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Tax breaks for corporates likely this Winter Session
November, 18th 2013

Anticipating that there will be no regular Budget before the General Elections, the UPA II government expects to dangle tax breaks to the public and companies in the forthcoming Winter Session of Parliament itself.

A top finance ministry official said the big change will be a lower corporate tax rate instead of the current maximum 33.99 per cent rate by doing away with all surcharges. It could also provide for a re-examination of all cess including that on education.

This will be done through the Direct Taxes Code (DTC) to be tabled in the Lok Sabha by finance minister P Chidambaram.

"The effective tax rate for companies should be as close as possible to the minimum alternate tax of 18.5 per cent of book profit which is what several big companies pay," the official said. "Else, the incentive to play around with exemptions will not go away," he said.

The changes will be effected from FY15 but the finance ministry estimates the positive effect of the announcements will create a favourable impact on Corporate India. It will be read as a clear indication of the direction the present Congress-led government would follow if it is re-elected.

Simultaneously, the DTC is unlikely to offer any tax breaks for contributions made by companies for spending 2 to 3 per cent of their profit towards corporate social responsibility(CSR).

The official said since the new Companies Act has not made spending on this head compulsory, there is no reason to offer any tax break now. It would instead wait for data on the CSR spends to accumulate for more than a year, before taking a call.

While some changes are also expected to be made in the personal income tax rates, the official said those are unlikely to be major at this stage.

Accounting Standards and the companies Act
Dalal of PwC points to the stringent provisions provided for related-party transactions. The earlier Act did not provide for any definition of related-party. But the new Act has provided for the widest possible definition of the related-party transactions, he said. Another issue bothering many tax experts while considering any related-party transactions is that the threshold of ownership is different between I-T Act and the companies Act. Transfer pricing regulations look at 20 per cent or more ownership of voting power, whereas the companies law looks at control of 20 per cent or more of total share capital (including preference share capital), say experts. Under the new Act, a company having one or more subsidiaries will also prepare Consolidated Financial Statement (CFS) of the company, and of all the subsidiaries in the same form and manner as that of its own. The draft rules issued by Ministry of Corporate Affairs (MCA) for this purpose states that the consolidation of financial statements of the company shall be done in accordance with the Accounting Standards. However, by the requirements of the existing Accounting Standards and the Indian Accounting Standards placed on MCA's website, there is no such requirement, which has been so prescribed. Therefore, there is an inconsistency between the two to that extent, point out experts.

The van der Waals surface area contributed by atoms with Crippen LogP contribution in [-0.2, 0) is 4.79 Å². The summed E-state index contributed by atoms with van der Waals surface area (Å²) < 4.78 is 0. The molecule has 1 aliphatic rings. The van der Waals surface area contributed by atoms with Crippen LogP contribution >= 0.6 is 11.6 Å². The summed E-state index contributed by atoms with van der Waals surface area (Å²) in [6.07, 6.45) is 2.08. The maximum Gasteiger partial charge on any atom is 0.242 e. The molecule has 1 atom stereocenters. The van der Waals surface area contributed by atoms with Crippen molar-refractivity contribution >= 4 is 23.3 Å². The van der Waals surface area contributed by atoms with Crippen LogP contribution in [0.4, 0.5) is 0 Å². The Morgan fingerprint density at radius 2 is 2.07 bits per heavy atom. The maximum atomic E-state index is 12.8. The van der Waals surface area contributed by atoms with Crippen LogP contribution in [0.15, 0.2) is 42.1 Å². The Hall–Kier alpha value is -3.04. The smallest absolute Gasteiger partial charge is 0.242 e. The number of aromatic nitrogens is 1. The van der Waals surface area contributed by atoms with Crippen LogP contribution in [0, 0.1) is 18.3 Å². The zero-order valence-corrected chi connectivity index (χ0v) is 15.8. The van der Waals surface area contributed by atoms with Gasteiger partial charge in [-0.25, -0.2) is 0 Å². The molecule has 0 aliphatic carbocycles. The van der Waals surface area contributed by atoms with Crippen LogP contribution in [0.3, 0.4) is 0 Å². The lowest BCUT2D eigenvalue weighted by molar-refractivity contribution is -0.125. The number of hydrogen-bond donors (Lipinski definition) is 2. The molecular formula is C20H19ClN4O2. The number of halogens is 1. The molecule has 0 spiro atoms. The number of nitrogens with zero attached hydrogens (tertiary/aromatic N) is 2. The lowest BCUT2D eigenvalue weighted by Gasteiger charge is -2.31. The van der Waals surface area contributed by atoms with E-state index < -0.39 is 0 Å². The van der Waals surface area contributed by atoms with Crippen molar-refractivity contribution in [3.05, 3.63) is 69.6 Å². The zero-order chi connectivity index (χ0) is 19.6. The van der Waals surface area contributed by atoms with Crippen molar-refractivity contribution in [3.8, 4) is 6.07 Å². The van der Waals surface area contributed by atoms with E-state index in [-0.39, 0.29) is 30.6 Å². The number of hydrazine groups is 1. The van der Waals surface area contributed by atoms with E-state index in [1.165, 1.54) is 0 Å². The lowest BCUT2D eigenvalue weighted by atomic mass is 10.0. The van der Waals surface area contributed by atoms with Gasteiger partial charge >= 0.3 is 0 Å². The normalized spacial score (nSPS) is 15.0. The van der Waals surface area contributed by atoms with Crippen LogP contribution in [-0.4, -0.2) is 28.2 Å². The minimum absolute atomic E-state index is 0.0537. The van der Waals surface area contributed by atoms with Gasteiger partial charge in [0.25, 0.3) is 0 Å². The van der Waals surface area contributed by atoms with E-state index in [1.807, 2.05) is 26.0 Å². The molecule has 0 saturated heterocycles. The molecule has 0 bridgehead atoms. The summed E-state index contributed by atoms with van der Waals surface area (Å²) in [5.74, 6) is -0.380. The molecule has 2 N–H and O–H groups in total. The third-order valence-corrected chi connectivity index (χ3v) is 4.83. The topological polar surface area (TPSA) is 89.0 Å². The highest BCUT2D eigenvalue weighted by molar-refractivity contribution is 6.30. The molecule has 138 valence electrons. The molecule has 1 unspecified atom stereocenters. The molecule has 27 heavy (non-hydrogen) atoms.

Provisions relating to consolidated financial statements may also clash with the listing agreement. Under the new Act, companies need to prepare the consolidated statements using the applicable Accounting Standards. However, under the listing agreement, currently, the listed companies are given the choice of preparing the CFS either by Indian Accounting Standard or under IFRS (International Financial Reporting Standards). Experts point out this may lead to a situation where companies either prepare CFS additionally under IFRS on a voluntary basis, or decide not to prepare these at all.

As per the new Act, the maximum number of audit assignments undertaken by a chartered accountant cannot exceed 20. However, this Act, unlike the old Act, does not prescribe the types of companies and other assignments, which will be included or excluded for the purpose of calculating this limit. The vagueness will remain till the time MCA and ICAI clarify the combination, says audit experts.

Tax related implications
The new Act mandates spending for corporate social responsibility (CSR) by companies. However the Central Board of Direct Taxes (CBDT) is still examining the issue of giving tax breaks on CSR spending. Auditors point out that under Section 135 of the new Act, the CSR committee in a Board shall have at least one independent director. However, under Section 149(4) and the Rules framed thereunder, a private company is not required to have an independent director. This dichotomy needs further clarity from the ministry, say experts.

On restatement of financial statement, the reported profits of the company are likely to undergo a change, if the restatement relates to a profit and loss item. This could potentially impact the Minimum Alternate Tax (MAT) calculations of the company. However, the ability of the company to revise its MAT calculations could be restricted if the tax laws are not suitably amended to permit revision of returns for periods that match the periods for which financial statements can be revised, points out Sai Venkateshwaran, partner and head (accounting advisory services), KPMG India.

 
 
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